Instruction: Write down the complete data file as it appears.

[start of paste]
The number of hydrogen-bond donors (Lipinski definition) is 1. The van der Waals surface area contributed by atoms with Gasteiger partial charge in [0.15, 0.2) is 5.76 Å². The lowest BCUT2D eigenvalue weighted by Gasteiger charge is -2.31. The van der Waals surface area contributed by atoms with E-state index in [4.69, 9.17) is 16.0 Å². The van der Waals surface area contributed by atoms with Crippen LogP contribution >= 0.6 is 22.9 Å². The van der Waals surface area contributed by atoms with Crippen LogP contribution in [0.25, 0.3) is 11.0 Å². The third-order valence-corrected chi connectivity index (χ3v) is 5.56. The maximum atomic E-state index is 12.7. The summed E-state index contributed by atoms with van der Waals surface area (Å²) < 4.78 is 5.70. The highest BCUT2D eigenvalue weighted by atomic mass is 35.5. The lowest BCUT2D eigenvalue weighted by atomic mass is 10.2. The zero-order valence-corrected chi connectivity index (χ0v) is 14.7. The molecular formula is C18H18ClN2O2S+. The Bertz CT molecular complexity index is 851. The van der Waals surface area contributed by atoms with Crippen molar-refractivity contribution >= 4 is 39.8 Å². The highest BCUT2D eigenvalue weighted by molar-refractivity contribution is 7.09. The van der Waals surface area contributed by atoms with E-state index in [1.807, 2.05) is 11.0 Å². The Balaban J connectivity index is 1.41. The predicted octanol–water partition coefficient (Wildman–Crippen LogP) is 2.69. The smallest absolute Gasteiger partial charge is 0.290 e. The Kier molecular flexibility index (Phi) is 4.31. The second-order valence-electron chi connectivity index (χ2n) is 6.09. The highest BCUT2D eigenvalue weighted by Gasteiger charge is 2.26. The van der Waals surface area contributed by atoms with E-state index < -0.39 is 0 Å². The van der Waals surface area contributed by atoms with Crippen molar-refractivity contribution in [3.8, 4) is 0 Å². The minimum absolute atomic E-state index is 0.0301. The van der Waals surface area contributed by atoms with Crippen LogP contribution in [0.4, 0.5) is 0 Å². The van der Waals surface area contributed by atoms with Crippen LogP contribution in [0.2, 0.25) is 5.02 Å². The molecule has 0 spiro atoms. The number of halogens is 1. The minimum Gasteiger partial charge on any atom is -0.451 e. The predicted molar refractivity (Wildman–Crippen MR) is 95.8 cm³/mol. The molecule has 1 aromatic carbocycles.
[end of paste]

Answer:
The number of hydrogen-bond donors (Lipinski definition) is 1. The van der Waals surface area contributed by atoms with Gasteiger partial charge in [0.15, 0.2) is 5.76 Å². The lowest BCUT2D eigenvalue weighted by Gasteiger charge is -2.31. The van der Waals surface area contributed by atoms with E-state index in [4.69, 9.17) is 16.0 Å². The van der Waals surface area contributed by atoms with Crippen LogP contribution >= 0.6 is 22.9 Å². The van der Waals surface area contributed by atoms with Crippen LogP contribution in [0.25, 0.3) is 11.0 Å². The third-order valence-corrected chi connectivity index (χ3v) is 5.56. The maximum atomic E-state index is 12.7. The summed E-state index contributed by atoms with van der Waals surface area (Å²) < 4.78 is 5.70. The highest BCUT2D eigenvalue weighted by atomic mass is 35.5. The lowest BCUT2D eigenvalue weighted by atomic mass is 10.2. The zero-order valence-corrected chi connectivity index (χ0v) is 14.7. The molecular formula is C18H18ClN2O2S+. The Bertz CT molecular complexity index is 851. The van der Waals surface area contributed by atoms with Crippen molar-refractivity contribution >= 4 is 39.8 Å². The highest BCUT2D eigenvalue weighted by molar-refractivity contribution is 7.09. The van der Waals surface area contributed by atoms with E-state index in [1.807, 2.05) is 11.0 Å². The Balaban J connectivity index is 1.41. The predicted octanol–water partition coefficient (Wildman–Crippen LogP) is 2.69. The smallest absolute Gasteiger partial charge is 0.290 e. The Kier molecular flexibility index (Phi) is 4.31. The second-order valence-electron chi connectivity index (χ2n) is 6.09. The highest BCUT2D eigenvalue weighted by Gasteiger charge is 2.26. The van der Waals surface area contributed by atoms with E-state index < -0.39 is 0 Å². The van der Waals surface area contributed by atoms with Crippen molar-refractivity contribution in [3.8, 4) is 0 Å². The minimum absolute atomic E-state index is 0.0301. The van der Waals surface area contributed by atoms with Crippen LogP contribution in [0.4, 0.5) is 0 Å². The van der Waals surface area contributed by atoms with Crippen LogP contribution in [0.2, 0.25) is 5.02 Å². The molecule has 0 spiro atoms. The number of halogens is 1. The minimum Gasteiger partial charge on any atom is -0.451 e. The predicted molar refractivity (Wildman–Crippen MR) is 95.8 cm³/mol. The molecule has 1 aromatic carbocycles.